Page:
Danone is working with NatureWorks and WWF on a new recycling option for PLA after the French dairy switched to the bioplastic for its Activia yoghurt in Germany
Polylactic acid (PLA) has been criticised for not living up to its eco-friendly label once it has been thrown away but NatureWorks is working on a new end of life option for its Ingeo packaging.
Having collaborated with WWF and Danone to change the pack material for German Activia yoghurts from polystyrene to PLA, NatureWorks CEO Marc Verbruggen said the work does not stop there.
“Now we’re continuing our collaboration to create a new option for recovery of the package after use,” said Verbruggen.
At the NatureWorks stand at Interpack in Dusseldorf, lead applications engineer Nicole Whiteman told this publication that its Ingeo PLA can be turned back into its feedstock, lactic acid, by a process of chemical recycling.
Whiteman said this process had already been put into practice at the Copenhagen climate change summit in 2009 to recover the feedstock for the carpets which were used only for the duration of the event.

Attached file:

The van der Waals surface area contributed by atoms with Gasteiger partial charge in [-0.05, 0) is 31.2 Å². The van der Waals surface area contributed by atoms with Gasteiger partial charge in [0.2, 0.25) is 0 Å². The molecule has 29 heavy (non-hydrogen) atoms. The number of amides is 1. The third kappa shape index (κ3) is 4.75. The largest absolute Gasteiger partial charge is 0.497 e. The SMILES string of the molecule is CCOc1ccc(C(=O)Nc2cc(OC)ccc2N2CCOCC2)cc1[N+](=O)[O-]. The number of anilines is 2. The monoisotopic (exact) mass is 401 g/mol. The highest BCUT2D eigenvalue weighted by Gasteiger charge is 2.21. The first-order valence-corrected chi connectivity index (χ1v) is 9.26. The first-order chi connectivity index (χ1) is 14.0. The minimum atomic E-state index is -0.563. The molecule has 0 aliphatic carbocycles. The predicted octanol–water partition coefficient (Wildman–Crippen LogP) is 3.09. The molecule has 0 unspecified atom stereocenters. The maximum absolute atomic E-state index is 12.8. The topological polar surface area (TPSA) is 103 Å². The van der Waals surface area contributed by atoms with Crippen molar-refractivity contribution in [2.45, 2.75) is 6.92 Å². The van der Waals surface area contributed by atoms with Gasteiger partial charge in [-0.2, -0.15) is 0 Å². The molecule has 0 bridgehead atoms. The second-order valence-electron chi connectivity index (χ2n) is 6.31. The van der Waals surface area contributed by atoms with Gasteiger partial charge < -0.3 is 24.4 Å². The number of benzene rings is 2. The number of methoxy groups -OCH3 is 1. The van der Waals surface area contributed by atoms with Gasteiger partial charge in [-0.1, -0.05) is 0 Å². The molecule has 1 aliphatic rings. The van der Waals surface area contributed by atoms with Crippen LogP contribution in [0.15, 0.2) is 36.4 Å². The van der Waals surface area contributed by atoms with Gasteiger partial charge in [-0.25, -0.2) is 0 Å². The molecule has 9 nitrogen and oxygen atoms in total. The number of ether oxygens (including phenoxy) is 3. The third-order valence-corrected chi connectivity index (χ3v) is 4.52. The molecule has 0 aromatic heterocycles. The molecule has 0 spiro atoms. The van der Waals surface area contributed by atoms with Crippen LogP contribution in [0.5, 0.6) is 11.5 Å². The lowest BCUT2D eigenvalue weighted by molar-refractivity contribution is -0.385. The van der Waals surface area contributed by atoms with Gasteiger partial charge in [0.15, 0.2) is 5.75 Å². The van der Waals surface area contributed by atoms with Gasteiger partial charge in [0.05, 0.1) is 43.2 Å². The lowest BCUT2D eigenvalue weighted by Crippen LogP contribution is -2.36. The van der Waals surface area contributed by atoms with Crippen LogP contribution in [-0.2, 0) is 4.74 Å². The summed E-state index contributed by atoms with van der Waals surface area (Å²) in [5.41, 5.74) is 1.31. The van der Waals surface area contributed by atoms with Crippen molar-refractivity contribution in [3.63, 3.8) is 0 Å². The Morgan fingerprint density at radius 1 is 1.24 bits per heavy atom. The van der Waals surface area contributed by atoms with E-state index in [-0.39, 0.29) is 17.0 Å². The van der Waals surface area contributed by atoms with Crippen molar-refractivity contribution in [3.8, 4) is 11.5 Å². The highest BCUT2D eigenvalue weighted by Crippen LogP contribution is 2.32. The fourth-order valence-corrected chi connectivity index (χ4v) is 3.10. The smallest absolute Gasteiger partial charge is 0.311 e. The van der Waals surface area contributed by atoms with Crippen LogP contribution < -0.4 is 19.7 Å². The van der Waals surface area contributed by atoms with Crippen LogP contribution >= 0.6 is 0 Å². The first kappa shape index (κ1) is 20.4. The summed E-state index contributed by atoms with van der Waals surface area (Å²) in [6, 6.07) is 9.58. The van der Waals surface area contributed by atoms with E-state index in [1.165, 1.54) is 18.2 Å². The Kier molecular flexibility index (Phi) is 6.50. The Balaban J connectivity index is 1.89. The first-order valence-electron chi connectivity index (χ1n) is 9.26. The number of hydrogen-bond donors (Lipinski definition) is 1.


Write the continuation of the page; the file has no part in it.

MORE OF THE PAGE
First commercial recycling for PLA
Recycling PLA back into lactic acid is still a novelty but it is becoming a commercial reality.
Belgian lactic acid producer Galactic has invested in the chemical recycling of Ingeo – building a 1000 ton lactic acid plant based on PLA feedstock.
NatureWorks claims that because Ingeo can be recreated as a virgin raw material resource it compares well to other plastic recovery systems that typically recycle materials into lower value products.
But any potential benefits can only be realised if the systems are put in place to allow the PLA packaging to be recycled and Whiteman admitted that this requires a certain critical mass of volume to be generated.
She said: “It is likely to start locally and develop organically around big events and in individual communities.”
In the meantime, the options for PLA will be restricted to landfill, clean incineration or industrial composting.
Nevertheless, NatureWorks claims that PLA is still an environmentally-friendly option for brand owners. Quoting an independent life cycle analysis conducted in Germany, the US company said Danone’s switch from polystyrene to PLA for its Activia yoghurts has reduced the carbon footprint of the packaging by 25 per cent and cut fossil resource use by 43 per cent.
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